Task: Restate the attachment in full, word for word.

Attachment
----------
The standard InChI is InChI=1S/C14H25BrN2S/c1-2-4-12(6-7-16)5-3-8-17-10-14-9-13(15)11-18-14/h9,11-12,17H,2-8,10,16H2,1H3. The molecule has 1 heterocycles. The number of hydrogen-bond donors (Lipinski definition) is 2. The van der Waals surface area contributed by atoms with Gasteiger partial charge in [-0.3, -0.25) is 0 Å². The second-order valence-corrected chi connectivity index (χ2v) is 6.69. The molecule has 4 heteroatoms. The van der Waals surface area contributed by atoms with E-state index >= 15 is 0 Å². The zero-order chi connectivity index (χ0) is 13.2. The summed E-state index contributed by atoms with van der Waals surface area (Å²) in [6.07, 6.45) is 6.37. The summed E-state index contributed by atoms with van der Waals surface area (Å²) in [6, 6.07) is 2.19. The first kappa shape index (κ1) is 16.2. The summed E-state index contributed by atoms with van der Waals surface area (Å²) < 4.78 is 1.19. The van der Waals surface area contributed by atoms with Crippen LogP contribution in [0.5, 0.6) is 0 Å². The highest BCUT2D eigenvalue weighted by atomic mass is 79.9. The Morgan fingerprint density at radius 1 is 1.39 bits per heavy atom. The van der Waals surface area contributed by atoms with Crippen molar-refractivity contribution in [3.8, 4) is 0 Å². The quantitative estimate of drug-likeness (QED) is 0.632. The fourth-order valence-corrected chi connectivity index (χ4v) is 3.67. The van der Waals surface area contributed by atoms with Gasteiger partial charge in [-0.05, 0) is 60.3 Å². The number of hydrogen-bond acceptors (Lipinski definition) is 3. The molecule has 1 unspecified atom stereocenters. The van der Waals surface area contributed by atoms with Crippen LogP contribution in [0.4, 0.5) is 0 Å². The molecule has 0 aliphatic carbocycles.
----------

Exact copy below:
The standard InChI is InChI=1S/C14H25BrN2S/c1-2-4-12(6-7-16)5-3-8-17-10-14-9-13(15)11-18-14/h9,11-12,17H,2-8,10,16H2,1H3. The molecule has 1 heterocycles. The number of hydrogen-bond donors (Lipinski definition) is 2. The van der Waals surface area contributed by atoms with Gasteiger partial charge in [-0.3, -0.25) is 0 Å². The second-order valence-corrected chi connectivity index (χ2v) is 6.69. The molecule has 4 heteroatoms. The van der Waals surface area contributed by atoms with E-state index >= 15 is 0 Å². The zero-order chi connectivity index (χ0) is 13.2. The summed E-state index contributed by atoms with van der Waals surface area (Å²) in [6.07, 6.45) is 6.37. The summed E-state index contributed by atoms with van der Waals surface area (Å²) in [6, 6.07) is 2.19. The first kappa shape index (κ1) is 16.2. The summed E-state index contributed by atoms with van der Waals surface area (Å²) < 4.78 is 1.19. The van der Waals surface area contributed by atoms with Crippen LogP contribution in [0.5, 0.6) is 0 Å². The highest BCUT2D eigenvalue weighted by atomic mass is 79.9. The Morgan fingerprint density at radius 1 is 1.39 bits per heavy atom. The van der Waals surface area contributed by atoms with Crippen molar-refractivity contribution in [3.8, 4) is 0 Å². The quantitative estimate of drug-likeness (QED) is 0.632. The fourth-order valence-corrected chi connectivity index (χ4v) is 3.67. The van der Waals surface area contributed by atoms with Gasteiger partial charge in [-0.05, 0) is 60.3 Å². The number of hydrogen-bond acceptors (Lipinski definition) is 3. The molecule has 1 unspecified atom stereocenters. The van der Waals surface area contributed by atoms with Crippen LogP contribution in [0.4, 0.5) is 0 Å². The molecule has 0 aliphatic carbocycles.